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Dissertation/Thesis Abstract

"There is nothing more important than corruption": The rise and implementation of a new development idea
by O'Byrne, Sarah, Ph.D., The Johns Hopkins University, 2012, 245; 3525138
Abstract (Summary)

The 1990s saw the emergence of a key new trend in development discourse, the so-called ‘anti-corruption eruption’. Fighting corruption moved from being a fringe area of concern to forming the cornerstone of the new good governance agenda. As a policy it was embraced at both the national and international levels, by official aid agencies and NGOS, by international organizations and domestic governments. Initial research on this phenomenon focused on its origins, and the question of why it emerged when it did. Explanations centered on the changing role of aid in the aftermath of the Cold War, and on the emergence of new knowledge on the effects of corruption. These explanations drew from both state specific and policy diffusion approaches. Such explanations did not however explain how anti-corruption policy was actually implemented in practice, or how its popularity has persisted in the absence of significant success.

In this dissertation I answer these questions by combining the theoretical insights of constructivist models of policy diffusion with a more traditional donor-specific approach to offer a full and comprehensive picture of the main influences on the development and implementation of anti-corruption policy. For the former, I focus on the role of epistemic communities in the policy development process, while with regard to the latter I focus on independent state factors such as economic and strategic needs.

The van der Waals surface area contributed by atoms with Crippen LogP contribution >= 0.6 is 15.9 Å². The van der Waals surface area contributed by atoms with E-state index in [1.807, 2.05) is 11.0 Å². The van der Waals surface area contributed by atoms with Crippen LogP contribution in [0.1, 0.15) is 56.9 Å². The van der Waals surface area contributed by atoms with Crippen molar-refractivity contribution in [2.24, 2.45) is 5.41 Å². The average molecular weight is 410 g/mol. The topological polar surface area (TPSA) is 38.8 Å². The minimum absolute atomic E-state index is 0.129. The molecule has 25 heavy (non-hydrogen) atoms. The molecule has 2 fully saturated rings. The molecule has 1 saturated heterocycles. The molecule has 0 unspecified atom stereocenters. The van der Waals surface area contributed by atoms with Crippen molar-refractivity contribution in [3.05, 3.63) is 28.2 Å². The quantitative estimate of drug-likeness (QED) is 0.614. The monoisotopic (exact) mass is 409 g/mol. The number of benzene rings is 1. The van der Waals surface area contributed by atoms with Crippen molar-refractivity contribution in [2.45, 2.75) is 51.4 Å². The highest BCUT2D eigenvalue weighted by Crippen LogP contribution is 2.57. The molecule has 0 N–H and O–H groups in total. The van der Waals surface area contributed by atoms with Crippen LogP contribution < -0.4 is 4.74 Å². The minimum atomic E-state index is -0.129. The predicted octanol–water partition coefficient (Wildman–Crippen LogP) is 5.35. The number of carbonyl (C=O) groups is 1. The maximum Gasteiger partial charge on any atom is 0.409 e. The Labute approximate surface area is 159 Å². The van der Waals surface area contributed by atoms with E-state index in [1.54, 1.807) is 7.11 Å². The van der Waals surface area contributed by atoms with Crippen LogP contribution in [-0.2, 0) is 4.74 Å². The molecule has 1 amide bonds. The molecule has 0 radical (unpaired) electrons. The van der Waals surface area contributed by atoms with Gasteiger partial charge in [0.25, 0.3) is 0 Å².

Through an in-depth qualitative analysis of the academic literature on corruption, I confirm the existence of a neo-liberal, economics-centered, anti-corruption epistemic community. I map the typology derived from this analysis to the actual anti-corruption projects pursued by OECD donors as well as to their policy discourse on the subject, further confirming the strong influence of the epistemic community on anti-corruption policy. In addition I devise a unique measure of anti-corruption aid. I use this in a probit model of the determination of anti-corruption aid so as to test the relative significance of donor specific factors vis-a-vis epistemic community influences. Overall both donor specific and epistemic community influences are found to be strong, with the latter being dominant in the absence of pressing donor specific concerns.

Indexing (document details)
Advisor: Marlin-Bennett, Renee
School: The Johns Hopkins University
School Location: United States -- Maryland
Source: DAI-A 73/12(E), Dissertation Abstracts International
Subjects: Economics, International Relations, Political science
Keywords: Corruption, Development aid, Epistemic community, Policy diffusion
Publication Number: 3525138
ISBN: 978-1-267-56250-0
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